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'Killer Joe' Star Gina Gershon Says NC-17 Ratings Seem "Random"; Talks Changes Made To 'Bound' To Secure R-Rating

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by Kevin Jagernauth
March 15, 2012 2:45 PM
1 Comment
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Well, it's now official. After an appeal, the MPAA has weighed in and given William Friedkin's "Killer Joe" the dreaded NC-17 rating. And while this is unlikely to draw the celebrity and political support of the campaign Harvey Weinstein is putting behind the R-rated documentary "Bully," it's still a reminder of the MPAA's conservative viewpoint and the mysteriousness of the process by which they hand out ratings. And none of this is lost on "Killer Joe"'s star, Gina Gershon.

Playlister Cory Everett sat in with the actress and Emile Hirsch as they chatted with press at SXSW earlier this week, before the the MPAA made their decision on the appeal. And she was quite candid with her feelings on the ratings board. "The NC-17, it's so befuddling to me because there are so many movies that I've seen that are so uber-violent, you're 'If this is NC-17, why aren't those NC-17.' It feels so random to me," she said. "I dont' think it should be PG for sure, but it's a tricky thing. I just think parents should be able to decide what their kids are going to see, and it certainly isn't more violent than other movies that I've seen. I always wonder if [my character] were a guy, if it would've been an NC-17 -- like when he hits her, and there's that violence -- would it have been, 'Oh it's okay.' "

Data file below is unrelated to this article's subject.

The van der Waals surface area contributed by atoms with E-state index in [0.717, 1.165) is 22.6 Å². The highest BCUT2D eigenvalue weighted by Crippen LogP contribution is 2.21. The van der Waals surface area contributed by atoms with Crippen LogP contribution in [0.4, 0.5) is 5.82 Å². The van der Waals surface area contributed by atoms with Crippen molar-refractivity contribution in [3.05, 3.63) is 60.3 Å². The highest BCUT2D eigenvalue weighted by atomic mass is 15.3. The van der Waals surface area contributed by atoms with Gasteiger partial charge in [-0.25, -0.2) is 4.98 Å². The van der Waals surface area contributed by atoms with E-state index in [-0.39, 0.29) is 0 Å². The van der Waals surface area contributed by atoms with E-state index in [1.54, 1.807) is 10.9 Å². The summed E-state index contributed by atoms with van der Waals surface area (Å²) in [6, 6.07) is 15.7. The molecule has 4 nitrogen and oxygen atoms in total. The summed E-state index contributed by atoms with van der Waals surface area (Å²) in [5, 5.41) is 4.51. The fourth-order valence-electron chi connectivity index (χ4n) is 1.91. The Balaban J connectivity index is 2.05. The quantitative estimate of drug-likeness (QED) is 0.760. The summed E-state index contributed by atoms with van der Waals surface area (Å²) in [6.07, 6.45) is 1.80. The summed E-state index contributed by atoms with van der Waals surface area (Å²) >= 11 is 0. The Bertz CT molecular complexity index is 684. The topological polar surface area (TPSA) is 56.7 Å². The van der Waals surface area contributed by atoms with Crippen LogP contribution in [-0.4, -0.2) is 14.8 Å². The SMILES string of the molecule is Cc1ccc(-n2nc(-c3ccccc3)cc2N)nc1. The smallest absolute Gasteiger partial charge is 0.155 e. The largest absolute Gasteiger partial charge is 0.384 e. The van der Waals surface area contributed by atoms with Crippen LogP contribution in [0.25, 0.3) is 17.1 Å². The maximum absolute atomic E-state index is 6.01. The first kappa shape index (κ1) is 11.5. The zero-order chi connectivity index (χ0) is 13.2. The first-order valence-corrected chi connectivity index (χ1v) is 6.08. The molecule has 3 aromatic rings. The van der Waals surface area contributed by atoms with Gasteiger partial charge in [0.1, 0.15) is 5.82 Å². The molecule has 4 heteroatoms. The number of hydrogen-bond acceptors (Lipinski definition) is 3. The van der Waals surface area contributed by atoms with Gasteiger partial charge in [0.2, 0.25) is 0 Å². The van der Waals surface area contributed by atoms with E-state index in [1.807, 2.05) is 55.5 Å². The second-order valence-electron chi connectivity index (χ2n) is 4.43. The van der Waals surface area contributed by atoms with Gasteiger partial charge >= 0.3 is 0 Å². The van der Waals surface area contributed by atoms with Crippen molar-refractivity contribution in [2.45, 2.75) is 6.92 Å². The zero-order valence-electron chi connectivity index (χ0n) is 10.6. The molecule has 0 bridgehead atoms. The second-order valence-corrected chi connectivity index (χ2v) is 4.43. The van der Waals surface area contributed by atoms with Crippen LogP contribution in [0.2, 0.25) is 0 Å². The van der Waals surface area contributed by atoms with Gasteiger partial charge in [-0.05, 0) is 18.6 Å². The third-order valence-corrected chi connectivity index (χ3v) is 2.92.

Citing "Saw," "Hostel" and "Casino" as films whose violence are far more explicit than anything in "Killer Joe," Gershon revealed that it's not the first time one of her films got under the skin of the MPAA. "[For] 'Bound' we had to change the love scene to make it an R. And the love scene that they didn't like was a really intense, beautiful love scene. And you didn't see any body parts, you didn't see anything, it was an intense [scene] between me and Jennifer [Tilly]. And they were like, 'Oh we can't have this.' And when we changed it to the other love scene, which was much more -- not violent, but it had a hardness to it -- they were like, 'Oh yeah this is fine.' I was like, 'I don't understand this,' " she said, adding, "[Paul] Verhoeven would tell a lot of stories about 'Basic Instinct,' how they kept saying, 'No no no' and one day they said 'Yes,' and he goes, 'I didn't change a thing.' "

Whatever the exact reasons for the rating, we'll never quite know. But "Killer Joe" is a pretty sizzling piece of work, so if it does manage to pop up at a screen near you, make the effort to go see it. But leave the kids at home, and you might not want to eat any fried chicken immediately before or after viewing...

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1 Comment

  • Huffy | March 15, 2012 3:10 PMReply

    The MPAA is such a mess. Being puritanical is one thing but as Gina points out they have no consistency. I haven't seen Killer Joe but it wouldn't surprise me if it was in the same boat as Blue Valentine, where the board was grading it based on emotions instead of logic. Of course what else can you expect from an organization that whips out the NC-17 at the first mention of conventional sex but is totally okay with Eli Roth filming a fucking castration. And the worst part is they have no oversight so it's going to take an act of god for it to change.

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